'12 Years a Slave' Oscar Win: Nearly 40 Percent More Democrats Than Republicans Agree With Best Picture Result (Poll)

Hilary Lewis

12 Years a Slave was the Academy of Motion Picture Arts and Sciences' pick for best picture, but what does the rest of the U.S. think about this selection.

A new study from North Carolina-based national polling firm, Public Policy Polling, provides insight into what registered voters think about the pick, broken down by their political beliefs, whom they voted for in 2012, gender, race, age and the mode in which they completed the survey (80 percent of those polled were surveyed by phone while 20 percent weighed in online).

Overall, of the 1,152 people polled between March 6 and 9, when asked, "Do you agree or disagree with the selection of 12 Years a Slave as best picture in this year's Oscars?," 32 percent said they agreed, 16 percent said they disagreed and 52 percent were not sure.

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But while a majority of respondents who agreed with the pick identified themselves as Democrats, the majority of those who disagreed identified themselves as Republicans. Among those who agreed, 53 percent identified themselves as Democrats, with 15 percent saying they're Republicans and 20 percent describing themselves as Independents or belonging to some other party. Among those who disagreed, 10 percent said they're Democrats, 23 percent claimed to be Republicans and 17 percent claimed to be Independents or members of another party. The breakdown among those who weren't sure about 12 Years a Slave's win is as follows: 37 percent (Democrats), 61 percent (Republicans) and 63 percent (Independent/Other).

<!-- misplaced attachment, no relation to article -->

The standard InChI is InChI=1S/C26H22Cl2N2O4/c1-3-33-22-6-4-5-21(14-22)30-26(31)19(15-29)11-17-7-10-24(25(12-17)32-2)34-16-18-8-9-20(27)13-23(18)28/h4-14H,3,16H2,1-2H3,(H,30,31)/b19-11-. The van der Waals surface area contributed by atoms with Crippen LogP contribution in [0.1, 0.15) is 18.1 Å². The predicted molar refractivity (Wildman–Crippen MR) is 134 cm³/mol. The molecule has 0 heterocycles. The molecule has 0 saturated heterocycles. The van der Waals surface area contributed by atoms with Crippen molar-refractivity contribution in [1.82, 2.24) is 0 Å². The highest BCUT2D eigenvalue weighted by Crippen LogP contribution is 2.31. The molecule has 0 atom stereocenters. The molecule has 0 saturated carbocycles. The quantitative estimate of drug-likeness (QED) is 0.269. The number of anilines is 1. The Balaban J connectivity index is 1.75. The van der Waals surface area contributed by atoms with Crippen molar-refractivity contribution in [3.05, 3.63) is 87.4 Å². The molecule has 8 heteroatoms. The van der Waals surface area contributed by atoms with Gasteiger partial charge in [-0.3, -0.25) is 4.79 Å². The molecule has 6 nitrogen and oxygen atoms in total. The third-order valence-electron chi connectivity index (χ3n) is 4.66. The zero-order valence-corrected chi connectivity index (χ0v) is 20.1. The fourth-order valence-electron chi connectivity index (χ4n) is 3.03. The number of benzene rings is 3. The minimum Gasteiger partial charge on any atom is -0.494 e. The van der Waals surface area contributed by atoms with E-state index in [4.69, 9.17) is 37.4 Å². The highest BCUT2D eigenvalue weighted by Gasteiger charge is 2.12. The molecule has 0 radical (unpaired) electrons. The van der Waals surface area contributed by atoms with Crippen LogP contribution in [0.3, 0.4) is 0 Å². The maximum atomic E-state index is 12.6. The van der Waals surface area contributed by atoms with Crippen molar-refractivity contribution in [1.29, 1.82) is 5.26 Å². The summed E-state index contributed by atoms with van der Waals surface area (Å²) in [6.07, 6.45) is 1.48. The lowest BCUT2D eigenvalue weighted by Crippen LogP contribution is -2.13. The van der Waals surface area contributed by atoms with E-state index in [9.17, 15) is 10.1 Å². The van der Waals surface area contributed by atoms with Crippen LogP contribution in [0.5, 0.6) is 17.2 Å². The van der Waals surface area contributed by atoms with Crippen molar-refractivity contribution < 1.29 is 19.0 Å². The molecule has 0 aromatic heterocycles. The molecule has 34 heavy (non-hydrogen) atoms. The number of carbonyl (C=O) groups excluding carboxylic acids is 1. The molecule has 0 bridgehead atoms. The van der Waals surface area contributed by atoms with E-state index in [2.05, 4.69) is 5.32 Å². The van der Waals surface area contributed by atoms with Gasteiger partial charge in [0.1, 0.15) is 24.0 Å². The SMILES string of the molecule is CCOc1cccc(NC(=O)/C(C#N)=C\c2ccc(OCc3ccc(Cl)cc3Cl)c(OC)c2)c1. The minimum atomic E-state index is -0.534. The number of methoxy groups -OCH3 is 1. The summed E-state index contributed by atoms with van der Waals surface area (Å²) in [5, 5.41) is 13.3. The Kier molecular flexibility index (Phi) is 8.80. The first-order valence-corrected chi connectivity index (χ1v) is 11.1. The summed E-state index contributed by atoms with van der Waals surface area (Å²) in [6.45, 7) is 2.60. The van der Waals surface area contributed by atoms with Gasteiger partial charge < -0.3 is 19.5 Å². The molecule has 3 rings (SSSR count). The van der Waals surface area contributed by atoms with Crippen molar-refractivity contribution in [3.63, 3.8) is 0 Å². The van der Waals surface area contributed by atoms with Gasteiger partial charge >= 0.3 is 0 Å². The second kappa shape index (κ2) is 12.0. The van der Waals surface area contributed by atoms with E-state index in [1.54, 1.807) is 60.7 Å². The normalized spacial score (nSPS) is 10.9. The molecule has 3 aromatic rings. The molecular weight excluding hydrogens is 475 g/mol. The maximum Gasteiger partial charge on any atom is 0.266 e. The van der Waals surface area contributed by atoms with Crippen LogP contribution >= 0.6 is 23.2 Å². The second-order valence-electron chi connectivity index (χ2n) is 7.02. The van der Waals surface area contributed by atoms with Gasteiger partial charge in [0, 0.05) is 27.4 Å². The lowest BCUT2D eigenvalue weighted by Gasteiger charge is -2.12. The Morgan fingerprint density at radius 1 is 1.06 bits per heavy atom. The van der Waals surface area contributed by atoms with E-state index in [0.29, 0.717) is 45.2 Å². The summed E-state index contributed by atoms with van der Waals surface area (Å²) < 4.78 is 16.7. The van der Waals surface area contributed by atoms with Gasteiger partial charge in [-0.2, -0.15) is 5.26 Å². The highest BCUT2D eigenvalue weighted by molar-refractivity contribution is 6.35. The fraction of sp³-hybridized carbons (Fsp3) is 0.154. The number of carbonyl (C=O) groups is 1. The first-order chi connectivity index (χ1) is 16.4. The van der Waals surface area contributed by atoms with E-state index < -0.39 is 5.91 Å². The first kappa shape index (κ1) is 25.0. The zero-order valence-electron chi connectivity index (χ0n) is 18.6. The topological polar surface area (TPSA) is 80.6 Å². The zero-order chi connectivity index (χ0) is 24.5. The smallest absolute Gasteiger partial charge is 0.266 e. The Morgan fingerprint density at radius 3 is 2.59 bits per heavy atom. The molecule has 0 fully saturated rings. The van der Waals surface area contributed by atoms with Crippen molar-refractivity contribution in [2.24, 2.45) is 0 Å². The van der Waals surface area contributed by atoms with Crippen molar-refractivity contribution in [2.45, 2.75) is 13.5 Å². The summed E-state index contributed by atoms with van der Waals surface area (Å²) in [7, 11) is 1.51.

Among ideology, the majority of those who agreed said they were liberal, and the majority of those who disagreed said they were conservative. Among those who agreed with 12 Years a Slave's win, 65 percent identified themselves as very liberal, 47 percent identified themselves as somewhat liberal, 36 percent said they're moderate, 14 percent called themselves conservative and 8 percent called themselves very conservative. The breakdown among those who disagreed is as follows: 8 percent (very liberal), 14 percent (somewhat liberal), 11 percent (moderate), 23 percent (somewhat conservative), 25 percent (very conservative). The breakdown among those who weren't sure is as follows: 27 percent (very liberal), 39 percent (somewhat liberal), 53 percent (moderate), 63 percent (somewhat conservative), 68 percent (very conservative).

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The majority of those who agreed with 12 Years' Oscar win voted for Obama while the majority of those who disagreed voted for Romney. When broken down by whom survey respondents who agreed with 12 Years' win voted for in 2012, 50 percent said they voted for Obama, 13 percent said they voted for Romney and 20 percent said they voted for someone else. Among those who disagreed with 12 Years' win, 9 percent voted for Obama, 24 percent voted for Romney and 19 percent voted for someone else. The 2012 voting breakdown among those who weren't sure about 12 Years' Oscar win is as follows: 41 percent (Obama), 63 percent (Romney) and 61 percent (other).

The majority of those who agreed with 12 Years' Oscar win identified themselves as African-American while the majority of those who disagreed identified themselves as white. Among those who agreed with the win, 44 percent identified themselves as Hispanic, 25 percent identified themselves as white, 62 percent said they're African-American and 29 percent said they're members of another race. Among those who disagreed with 12 Years' best picture victory, 13 percent identified themselves as Hispanic, 18 percent said they're white, 10 percent identified themselves as African-Americans and 15 percent said they're members of another race. The breakdown among those who weren't sure about 12 Years' win is as follows: 43 percent (Hispanic), 57 percent (white), 29 percent (African-American) and 57 percent (other).

To see the full poll results, click here.